9. A brief, simplified history of HPC • Cray formula smPvevolves for Fortran. 60-02 (US:60-90) • 1978: VAXen threaten computer centers… • NSF response: Lax Report. Create 7-Cray centers 1982 - • SCI: DARPA searches for parallelism using killer micros • Scalability found: “bet the farm” on micros clustersUsers “adapt”: MPI, lcd programming model found. >95Result: EVERYONE gets to re-write their code!! • Beowulf Clusters form by adopting PCs and Linus’ Linux to create the cluster standard! (In spite of funders.)>1995 • ASCI: DOE gets petaflops clusters, creating “arms” race! • “Do-it-yourself” Beowulfs negate computer centers since everything is a cluster and shared power is nil! >2000. • 1997-2002: Tell Fujitsu & NEC to get “in step”! • High speed nets enable peer2peer & Grid or Teragrid • Atkins Report: Spend $1B/year, form more and larger centers and connect them as a single center…

  10. The Virtuous Economic Cycle drives the PC industry… & Beowulf Attracts suppliers Greater availability @ lower cost Competition Volume Standards DOJ Utility/value Innovation Creates apps, tools, training, Attracts users

  11. Lessons from Beowulf • An experiment in parallel computing systems ‘92 • Established vision- low cost high end computing • Demonstrated effectiveness of PC clusters for some (not all) classes of applications • Provided networking software • Provided cluster management tools • Conveyed findings to broad community • Tutorials and the book • Provided design standard to rally community! • Standards beget: books, trained people, software … virtuous cycle that allowed apps to form • Industry began to form beyond a research project Courtesy, Thomas Sterling, Caltech.

  12. Technology: peta-bytes, -flops, -bpsWe get no technology before its time • Moore’s Law 2004-2012: 40X • The big surprise will be the 64 bit micro • 2004: O(100) processors = 300 GF PAP, $100K • 3 TF/M, not diseconomy of scale for large systems • 1 PF => 330M, but 330K processors; other paths • Storage 1-10 TB disks; 100-1000 disks • Internet II killer app – NOT teragrid • Access Grid, new methods of communication • Response time to provide web services

  13. Performance metrics (t) 1987-2009 ES 110% 100% 60%

  14. Perf (PAP) = c x 1.6**(t-1992); c = 128 GF/$300M ‘94 prediction: c = 128 GF/$30M

  15. Performance(TF) vs. cost($M) of non-central and centrally distributed systems Performance + Centers (old style super) Centers allocation range Cost

  16. National Semiconductor Technology Roadmap (size) + 1Gbit

  17. Disk Density Explosion • Magnetic disk recording density (bits per mm2) grew at 25% per year from 1975 until 1989. • Since 1989 it has grown at 60-70% per year • Since 1998 it has grown at >100% per year • This rate will continue into 2003 • Factors causing accelerated growth: • Improvements in head and media technology • Improvements in signal processing electronics • Lower head flying heights Courtesy Richie Lary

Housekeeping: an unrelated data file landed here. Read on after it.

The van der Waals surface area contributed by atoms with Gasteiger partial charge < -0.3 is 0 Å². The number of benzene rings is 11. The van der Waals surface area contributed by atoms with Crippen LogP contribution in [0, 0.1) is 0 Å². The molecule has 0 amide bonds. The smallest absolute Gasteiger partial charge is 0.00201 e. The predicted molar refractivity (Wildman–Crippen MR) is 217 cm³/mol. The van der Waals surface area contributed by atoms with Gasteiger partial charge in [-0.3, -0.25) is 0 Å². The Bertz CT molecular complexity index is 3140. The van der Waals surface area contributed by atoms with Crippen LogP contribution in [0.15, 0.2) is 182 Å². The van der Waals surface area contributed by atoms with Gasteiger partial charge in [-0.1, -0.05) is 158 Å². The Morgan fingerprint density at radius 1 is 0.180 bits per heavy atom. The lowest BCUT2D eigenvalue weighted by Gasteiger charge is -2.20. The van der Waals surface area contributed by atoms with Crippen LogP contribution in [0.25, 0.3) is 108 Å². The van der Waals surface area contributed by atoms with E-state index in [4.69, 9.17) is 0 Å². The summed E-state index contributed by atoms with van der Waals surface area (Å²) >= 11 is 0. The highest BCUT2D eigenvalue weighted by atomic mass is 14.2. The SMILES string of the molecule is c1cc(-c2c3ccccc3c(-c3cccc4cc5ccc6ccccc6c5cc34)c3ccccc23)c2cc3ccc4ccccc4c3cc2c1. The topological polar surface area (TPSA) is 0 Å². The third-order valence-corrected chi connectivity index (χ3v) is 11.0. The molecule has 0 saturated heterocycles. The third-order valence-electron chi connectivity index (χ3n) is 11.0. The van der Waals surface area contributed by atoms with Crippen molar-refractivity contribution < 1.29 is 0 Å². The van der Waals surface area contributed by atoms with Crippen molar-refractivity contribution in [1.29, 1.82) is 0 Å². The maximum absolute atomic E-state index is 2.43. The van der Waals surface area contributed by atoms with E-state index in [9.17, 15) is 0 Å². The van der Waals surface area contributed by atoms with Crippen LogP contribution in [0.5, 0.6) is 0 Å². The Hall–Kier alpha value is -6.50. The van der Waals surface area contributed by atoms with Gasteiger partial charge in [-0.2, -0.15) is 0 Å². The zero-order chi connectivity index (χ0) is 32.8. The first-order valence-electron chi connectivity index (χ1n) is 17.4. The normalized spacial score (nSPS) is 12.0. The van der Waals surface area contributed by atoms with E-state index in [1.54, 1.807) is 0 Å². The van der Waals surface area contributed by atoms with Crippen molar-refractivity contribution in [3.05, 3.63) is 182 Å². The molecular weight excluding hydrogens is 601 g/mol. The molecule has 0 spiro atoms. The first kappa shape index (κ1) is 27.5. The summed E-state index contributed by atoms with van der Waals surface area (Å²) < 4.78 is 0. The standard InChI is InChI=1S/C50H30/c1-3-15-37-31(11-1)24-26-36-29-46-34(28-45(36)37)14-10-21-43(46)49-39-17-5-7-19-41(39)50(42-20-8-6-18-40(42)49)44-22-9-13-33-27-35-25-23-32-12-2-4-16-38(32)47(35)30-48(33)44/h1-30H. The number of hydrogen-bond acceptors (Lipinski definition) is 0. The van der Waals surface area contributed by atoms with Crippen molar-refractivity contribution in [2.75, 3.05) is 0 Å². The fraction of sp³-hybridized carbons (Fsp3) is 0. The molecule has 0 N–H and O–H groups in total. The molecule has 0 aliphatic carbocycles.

18. National Storage Roadmap 2000 100x/decade =100%/year ~10x/decade = 60%/year

  19. Disk / Tape Cost Convergence • 3½” ATA disk could cost less than SDLT cartridge in 2004. • If disk manufacturers maintain 3½”, multi-platter form factor • Volumetric density of disk will exceed tape in 2001. • “Big Box of ATA Disks” could be cheaper than a tape library of equivalent size in 2001 Courtesy of Richard Lary

  20. Disk Capacity / Performance Imbalance 100 Capacity • Capacity growth outpacing performance growth • Difference must be made up by better caching and load balancing • Actual disk capacity may be capped by market (red line); shift to smaller disks (already happening for high speed disks) 140x in 9 years (73%/yr) 10 Performance 3x in 9 years (13%/yr) 1 1992 1995 1998 2001 Courtesy of Richard Lary

  21. There is little rational support for general purpose centers Scalability changes the architecture of the entire Cyberinfrastructure No need to have a computer bigger than the largest parallel app. They aren’t super. World is substantially data driven, not cycles driven. Demand is de-coupled from supply planning, payment or services Scientific / Engineering computing has to be the responsibility of each of its communities Communities form around instruments, programs, databases, etc. Output is web service for the entire community Re-Centering to Community Centers

  22. Radical machines will come from low cost 64-bit explosion Today’s desktop has and will increasingly trump yesteryear’s super simply due to memory size emplosion Pittsburgh Alpha: 3D MRI skeleton computing/viewing using a large memory is a desktop problem given a large memory Tony Jamieson: “I can models an entire 747 on my laptop!” Grand Challenge (c2002) problems become desktop (c2004) tractableI don’t buy problem growth mantra 2x res. >2**4 (yrs.)

  23. Pittsburgh: 6; NCAR: 10;LSU: 17; Buffalo: 22; FSU: 38; San Diego: 52; NCSA: 82; Cornell: 88 Utah: 89; 17 Universities, world-wide in top 100 Massive upgrade is continuously required: Large memories: machines aren’t balanced and haven’t been. Bandwidth 1 Byte/flop vs. 24 Bytes/flop File Storage > Databases Since centers systems have >4 year lives, they start as obsolete and overpriced…and then get worse. Centers aren’t very super…